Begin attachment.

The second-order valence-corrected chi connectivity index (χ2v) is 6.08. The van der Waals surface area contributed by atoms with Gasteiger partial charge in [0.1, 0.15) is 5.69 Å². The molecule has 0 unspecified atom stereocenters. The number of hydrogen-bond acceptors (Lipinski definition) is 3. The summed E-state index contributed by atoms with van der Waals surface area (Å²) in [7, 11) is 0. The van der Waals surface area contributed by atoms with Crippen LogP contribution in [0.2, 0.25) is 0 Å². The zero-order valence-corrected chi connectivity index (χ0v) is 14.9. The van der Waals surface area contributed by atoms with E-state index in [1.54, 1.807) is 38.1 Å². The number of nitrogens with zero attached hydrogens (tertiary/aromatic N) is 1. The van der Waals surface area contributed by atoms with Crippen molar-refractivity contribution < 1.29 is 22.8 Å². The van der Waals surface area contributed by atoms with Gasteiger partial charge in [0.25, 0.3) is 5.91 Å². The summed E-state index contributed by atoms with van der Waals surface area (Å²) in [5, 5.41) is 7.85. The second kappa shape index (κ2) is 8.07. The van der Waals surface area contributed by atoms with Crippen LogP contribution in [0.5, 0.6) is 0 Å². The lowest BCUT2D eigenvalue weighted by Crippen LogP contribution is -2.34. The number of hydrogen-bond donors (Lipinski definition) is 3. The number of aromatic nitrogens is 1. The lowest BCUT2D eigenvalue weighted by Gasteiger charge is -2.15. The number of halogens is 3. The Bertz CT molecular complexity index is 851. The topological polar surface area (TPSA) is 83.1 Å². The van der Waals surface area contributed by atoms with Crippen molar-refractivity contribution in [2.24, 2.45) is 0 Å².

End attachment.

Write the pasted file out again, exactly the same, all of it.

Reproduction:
The second-order valence-corrected chi connectivity index (χ2v) is 6.08. The van der Waals surface area contributed by atoms with Gasteiger partial charge in [0.1, 0.15) is 5.69 Å². The molecule has 0 unspecified atom stereocenters. The number of hydrogen-bond acceptors (Lipinski definition) is 3. The summed E-state index contributed by atoms with van der Waals surface area (Å²) in [7, 11) is 0. The van der Waals surface area contributed by atoms with Crippen LogP contribution in [0.2, 0.25) is 0 Å². The zero-order valence-corrected chi connectivity index (χ0v) is 14.9. The van der Waals surface area contributed by atoms with E-state index in [1.54, 1.807) is 38.1 Å². The number of nitrogens with zero attached hydrogens (tertiary/aromatic N) is 1. The van der Waals surface area contributed by atoms with Crippen molar-refractivity contribution < 1.29 is 22.8 Å². The van der Waals surface area contributed by atoms with Gasteiger partial charge in [0.25, 0.3) is 5.91 Å². The summed E-state index contributed by atoms with van der Waals surface area (Å²) in [5, 5.41) is 7.85. The second kappa shape index (κ2) is 8.07. The van der Waals surface area contributed by atoms with Crippen LogP contribution in [0.5, 0.6) is 0 Å². The lowest BCUT2D eigenvalue weighted by Crippen LogP contribution is -2.34. The number of hydrogen-bond donors (Lipinski definition) is 3. The number of aromatic nitrogens is 1. The lowest BCUT2D eigenvalue weighted by Gasteiger charge is -2.15. The number of halogens is 3. The Bertz CT molecular complexity index is 851. The topological polar surface area (TPSA) is 83.1 Å². The van der Waals surface area contributed by atoms with Crippen molar-refractivity contribution in [2.24, 2.45) is 0 Å².